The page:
Links for 8-13-2018

Links for 8-10-2018

Links for 7-27-2018

  • Donald Trump thought he had a deal with Recep Tayyip Erdogan to free American Andrew Brunson. Israel deported a Turkish woman charged with smuggling for Hamas, and in exchange Turkey was supposed to release Brunson. Instead a Turkish court transferred Brunson from prison to house arrest, and Trump and Mike Pence started making public threats against Turkey.

  • The FBI’s application to the FISA court for a warrant to wiretap Carter Page failed to state that Christopher Steele, the source of much of the intelligence information in the warrant application, was biased against Donald Trump.

  • Silicon Valley is now a hotbed of spying:

    We tend to think of espionage in the United States as an East Coast phenomenon: shadowy foreign spies working out of embassies in Washington, or at missions to the United Nations in New York; dead drops in suburban Virginia woodlands, and surreptitious meetings on park benches in Manhattan’s gray dusk.

    But foreign spies have been showing up uninvited to San Francisco and Silicon Valley for a very long time. According to former U.S. intelligence officials, that’s true today more than ever. In fact, they warn—especially because of increasing Russian and Chinese aggressiveness, and the local concentration of world-leading science and technology firms—there’s a full-on epidemic of espionage on the West Coast right now. And even more worrisome, many of its targets are unprepared to deal with the growing threat.

    Later:

    Political espionage happens here, too. China, for example, is certainly out to steal U.S. technology secrets, noted former intelligence officials, but it also is heavily invested in traditional political intelligence gathering, influence and perception-management operations in California. Former intelligence officials told me that Chinese intelligence once recruited a staff member at a California office of U.S. Senator Dianne Feinstein, and the source reported back to China about local politics. (A spokesperson for Feinstein said the office doesn’t comment on personnel matters or investigations, but noted that no Feinstein staffer in California has ever had a security clearance.) At the Aspen Security Forum last week, FBI director Chris Wray acknowledged the threat Chinese spying in particular poses, saying, “China from a counterintelligence perspective represents the broadest, most pervasive, most threatening challenge we face as a country.”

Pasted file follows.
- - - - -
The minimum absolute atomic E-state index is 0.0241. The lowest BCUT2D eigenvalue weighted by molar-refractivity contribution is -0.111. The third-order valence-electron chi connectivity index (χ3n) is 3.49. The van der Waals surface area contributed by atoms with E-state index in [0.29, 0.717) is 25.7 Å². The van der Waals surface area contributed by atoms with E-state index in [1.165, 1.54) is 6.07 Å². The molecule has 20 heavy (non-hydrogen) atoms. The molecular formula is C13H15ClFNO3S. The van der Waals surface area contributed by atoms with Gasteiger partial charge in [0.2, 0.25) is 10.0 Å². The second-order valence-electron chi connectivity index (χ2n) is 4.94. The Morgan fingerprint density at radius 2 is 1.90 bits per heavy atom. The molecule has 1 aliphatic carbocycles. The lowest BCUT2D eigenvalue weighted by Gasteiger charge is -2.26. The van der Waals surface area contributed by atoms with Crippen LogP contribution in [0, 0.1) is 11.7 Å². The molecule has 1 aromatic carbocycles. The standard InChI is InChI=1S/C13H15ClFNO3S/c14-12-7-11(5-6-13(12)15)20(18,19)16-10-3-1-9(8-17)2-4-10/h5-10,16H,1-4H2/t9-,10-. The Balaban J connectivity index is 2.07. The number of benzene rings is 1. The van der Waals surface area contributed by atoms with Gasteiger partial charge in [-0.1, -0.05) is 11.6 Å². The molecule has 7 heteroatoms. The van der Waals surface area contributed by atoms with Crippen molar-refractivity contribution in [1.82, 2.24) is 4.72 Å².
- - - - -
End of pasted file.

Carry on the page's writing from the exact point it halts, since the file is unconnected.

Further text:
• South Korea summoned a Chinese embassy official to complain that Chinese military planes are infringing on South Korea’s air defense territory.

  • Pakistan’s major political parties conceded defeat to former cricket player Imran Khan in an election that European Union monitors said was unfair.

Links for 7-23-2018

Links for 7-13-2018

Links for 6-23-2018

  • Andrew McCarthy writes that Donald Trump can resolve the tension between the Department of Justice/FBI and Congress:

    Rosenstein and Wray work for Trump. And they are not Obama holdovers; they are Trump appointees. If they are defying Congress, it is because the president is permitting them to do so. Twitter tantrums and dark deep-state conspiracy theories don’t count; the president is empowered give his subordinates a direct order to comply with Congress’s demands, and to fire them immediately if they fail to do so. The president has the unilateral authority to disclose executive-branch files to lawmakers, including classified documents. Trump could have done this any time in the last 18 months.